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<Lakes and Reservoirs - Similarities, Differences and Importance>

Man-made Lakes (Reservoirs)

In contrast to natural processes of lake formation, reservoirs are man-made water-bodies, usually formed by constructing a dam across a flowing river. Upon completion of the dam, the river pools behind the dam and fills the artificially created basin. A dam also may sometimes be constructed on the outlet channel of a natural lake as a means of providing better control of the lake’s water-level (examples being Lake Victoria, Africa, and Lake Tahoe, USA, Photo 7). However, these latter water-bodies typically retain their natural lake characteristics.

Reservoirs are found primarily in areas with relatively few natural lakes, or where the lakes are not suitable for human water needs. They are much younger than lakes, with life spans expressed in terms of historical rather than geological time. Although lakes are used for many of the same purposes as reservoirs, a distinct feature of reservoirs is that they are usually built by humans to address one or more specific water needs. These needs include municipal and drinking water supplies, agricultural irrigation, industrial and cooling water supplies, power generation, flood control, sports or commercial fisheries, recreation, aesthetics and/or navigation.

The reasons for constructing reservoirs are ancient in origin, and initially focused on the need of humans to protect themselves during periods of drought or floods. Accordingly, reservoirs are usually found in areas of water scarcity, or where a controlled water facility was necessary. Small reservoirs were first constructed some 4,000 years ago in China, Egypt and Mesopotamia, primarily to supply drinking water and for irrigation purposes. Simple small dams were constructed by blocking a stream with soil and brush, in much the same manner as beavers dam a stream. Larger reservoirs were constructed by damming a natural depression, or by forming a depression along the river and digging a channel to divert water to it from the river. Early irrigation practices were linked largely to land adjacent to streams. It required the construction of larger dams, which allowed humans to impound larger volumes of water, before irrigation of agricultural land located distant from the water source could occur. Later reservoirs also were used as a source of power, first for moving waterwheels, and subsequently to produce hydroelectric power.

Like lakes, reservoirs range in size from pond-like to very large water-bodies. The variations in type and shape, however, are much greater than for lakes. The term ‘reservoir’ includes several types of constructed water-bodies and/or water storage facilities; namely, (1) valley reservoirs – created by constructing a barrier (dam) perpendicular to a flowing river (Photo 8), and (2) off-river storage reservoirs – created by constructing an enclosure parallel to a river, and subsequently supplying it with water either by gravity or by pumping from the river. The latter reservoirs are sometimes also called embankment or bounded reservoirs, and have controlled inflows and outflows to and from one or more rivers. In addition to single reservoirs, reservoir systems also exist, and include (i) cascade reservoirs - consisting of a series of reservoirs constructed along a single river, and (ii) interbasin transfer schemes – designed to move water through a series of reservoirs, tunnels and/or canals from one drainage basin to another (Fig. 2)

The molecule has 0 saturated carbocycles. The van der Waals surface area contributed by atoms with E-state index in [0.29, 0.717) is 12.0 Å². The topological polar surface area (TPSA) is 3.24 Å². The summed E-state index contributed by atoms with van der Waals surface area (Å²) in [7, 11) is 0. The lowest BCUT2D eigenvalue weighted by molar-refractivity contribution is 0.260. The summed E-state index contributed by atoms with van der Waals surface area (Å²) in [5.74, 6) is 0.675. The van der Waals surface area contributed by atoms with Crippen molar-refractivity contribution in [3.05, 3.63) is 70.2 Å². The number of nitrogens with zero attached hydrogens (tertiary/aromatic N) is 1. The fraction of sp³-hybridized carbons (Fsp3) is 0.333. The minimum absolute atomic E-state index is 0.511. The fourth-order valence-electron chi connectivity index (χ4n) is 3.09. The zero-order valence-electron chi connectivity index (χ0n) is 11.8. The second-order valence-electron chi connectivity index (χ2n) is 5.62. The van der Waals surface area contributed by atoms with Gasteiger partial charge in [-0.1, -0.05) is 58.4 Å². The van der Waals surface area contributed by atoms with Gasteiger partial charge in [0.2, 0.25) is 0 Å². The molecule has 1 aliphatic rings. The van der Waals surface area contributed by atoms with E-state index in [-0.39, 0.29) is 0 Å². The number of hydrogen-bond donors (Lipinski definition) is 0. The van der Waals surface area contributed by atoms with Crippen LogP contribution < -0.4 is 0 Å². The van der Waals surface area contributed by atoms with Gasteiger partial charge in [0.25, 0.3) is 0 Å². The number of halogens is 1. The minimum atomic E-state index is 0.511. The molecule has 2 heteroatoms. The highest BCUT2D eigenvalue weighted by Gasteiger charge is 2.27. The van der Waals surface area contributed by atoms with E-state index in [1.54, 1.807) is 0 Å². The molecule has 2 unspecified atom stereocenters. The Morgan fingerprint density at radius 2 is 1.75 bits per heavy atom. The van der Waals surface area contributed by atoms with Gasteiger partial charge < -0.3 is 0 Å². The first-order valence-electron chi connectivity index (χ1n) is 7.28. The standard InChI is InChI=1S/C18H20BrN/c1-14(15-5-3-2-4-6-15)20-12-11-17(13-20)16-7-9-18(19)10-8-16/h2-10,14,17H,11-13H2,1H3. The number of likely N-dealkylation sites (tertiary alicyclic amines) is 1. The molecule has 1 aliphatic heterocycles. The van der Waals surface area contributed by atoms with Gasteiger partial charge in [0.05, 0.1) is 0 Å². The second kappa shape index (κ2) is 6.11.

Fig 2: Dirrerent types of reservior systems

Because they have both river-like and lake-like characteristics, reservoirs constitute an intermediate type of water-body between rivers and natural lakes (Fig. 3). Their flushing rate and the degree of river influence ultimately determines the specific characteristics and potential uses of reservoirs.

Several types of dams are constructed to make reservoirs, including earth-fill, gravity, arch and buttress. Very small dams (dam height of three – six metres above the natural river bed) could be used to strore river water for drinking purposes (Photo 9) or to divert the water flow of smaller rivers for various purposes, including the operation of mill water wheels. The most common type of dam is earth-filled, and approximately 85 percent of the dams of heights between 15 – 60 meters are of this type. Arched dams are usually constructed where very high dam walls are required, and account for 40 - 50 percent of the very large dams (dam height of 150 meters or more) around the world.

An estimated 800,000 dams were in operation worldwide in 1997. By one count, about 45,000 of these were large dams (i.e., dam height of 15 meters or more above the natural river bed and containing any water volume, or a minimum dam height of 10 meters and a volume of at least one million cubic metres). Approximately 1,700 more large dams are currently under construction, particularly in developing countries. Most reservoirs are concentrated in the temperate and sub-tropical zones of the northern and southern hemisphere. Nearly all major river systems in the world have reservoirs in their drainage basins, and a number of river systems (e.g., Columbia, Dnieper, Volga, Angara, Parana, Missouri) also have cascades of reservoirs within their basins. It has been estimated that approximately 25 percent of all water previously flowing to the oceans is now impounded in reservoirs. In fact, reservoirs exist on all continents and in all countries (except Antarctica), although their distribution within specific countries and regions is irregular. Construction of new reservoirs has essentially ceased in North America and Europe. In contrast, reservoir construction is continuing in developing countries, with nearly all new reservoirs scheduled to enter operation in the 21st Century located in Asia, Africa and Latin America.

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